Enter Tyler Childers, a rising country music star whose old-school country fiddling has endeared him to a broad audience, but his new album may have a different kind of reach. "Long Violent History" was released Friday, along with a video message to his white rural fans explaining the culminating track by the same name. Watch it here:

Keep Reading Show less
True
Back Market

Between the new normal that is working from home and e-learning for students of all ages, having functional electronic devices is extremely important. But that doesn't mean needing to run out and buy the latest and greatest model. In fact, this cycle of constantly upgrading our devices to keep up with the newest technology is an incredibly dangerous habit.

The amount of e-waste we produce each year is growing at an increasing rate, and the improper treatment and disposal of this waste is harmful to both human health and the planet.

So what's the solution? While no one expects you to stop purchasing new phones, laptops, and other devices, what you can do is consider where you're purchasing them from and how often in order to help improve the planet for future generations.

Keep Reading Show less

The legality of abortion is one of the most polarized debates in America—but it doesn’t have to be.

People have big feelings about abortion, which is understandable. On one hand, you have people who feel that abortion is a fundamental women’s rights issue, that our bodily autonomy is not something you can legislate, and that those who oppose abortion rights are trying to control women through oppressive legislation. On the other, you have folks who believe that a fetus is a human individual first and foremost, that no one has the right to terminate a human life, and that those who support abortion rights are heartless murderers.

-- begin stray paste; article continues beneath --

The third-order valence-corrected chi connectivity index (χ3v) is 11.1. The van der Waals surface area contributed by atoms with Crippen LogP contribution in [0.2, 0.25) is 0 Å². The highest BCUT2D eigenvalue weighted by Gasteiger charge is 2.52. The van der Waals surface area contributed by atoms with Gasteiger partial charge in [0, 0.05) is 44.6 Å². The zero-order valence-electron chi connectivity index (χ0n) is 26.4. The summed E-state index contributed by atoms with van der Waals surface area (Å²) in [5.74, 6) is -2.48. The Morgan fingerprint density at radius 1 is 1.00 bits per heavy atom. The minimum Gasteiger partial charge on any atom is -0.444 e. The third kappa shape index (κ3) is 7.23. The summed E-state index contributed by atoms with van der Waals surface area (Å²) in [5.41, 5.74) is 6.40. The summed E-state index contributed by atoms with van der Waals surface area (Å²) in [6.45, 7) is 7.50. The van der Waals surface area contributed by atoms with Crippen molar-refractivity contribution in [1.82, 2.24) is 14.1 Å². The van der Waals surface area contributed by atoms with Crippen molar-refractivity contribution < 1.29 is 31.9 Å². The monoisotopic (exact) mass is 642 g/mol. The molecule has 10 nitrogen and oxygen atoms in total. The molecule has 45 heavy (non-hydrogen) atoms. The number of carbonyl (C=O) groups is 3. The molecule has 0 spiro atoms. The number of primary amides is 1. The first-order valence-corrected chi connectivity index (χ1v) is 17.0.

Then there are those of us in the messy middle. Those who believe that life begins at conception, that abortion isn’t something we’d choose—and we’d hope others wouldn’t choose—under most circumstances, yet who choose to vote to keep abortion legal.

Keep Reading Show less
@frajds / Twitter

Father Alek Schrenk is known as one of the "9 Priests You Need to Follow on Twitter." He proved his social media skills Sunday night after finding a creepy note on a parked car and weaving a lurid Twitter tale that kept his followers on the edge of their pews.

Father Schrenk was making his nightly walk of the church grounds to make sure everything was fine before retiring to the rectory, when he found a car parked by itself in front of the school.

Curious, he looked inside the car and saw a note that made his "blood run cold" attached to the steering wheel. "Look in trunk!" the note read. What made it extra creepy was that the two Os in "look" had smiley faces.

Keep Reading Show less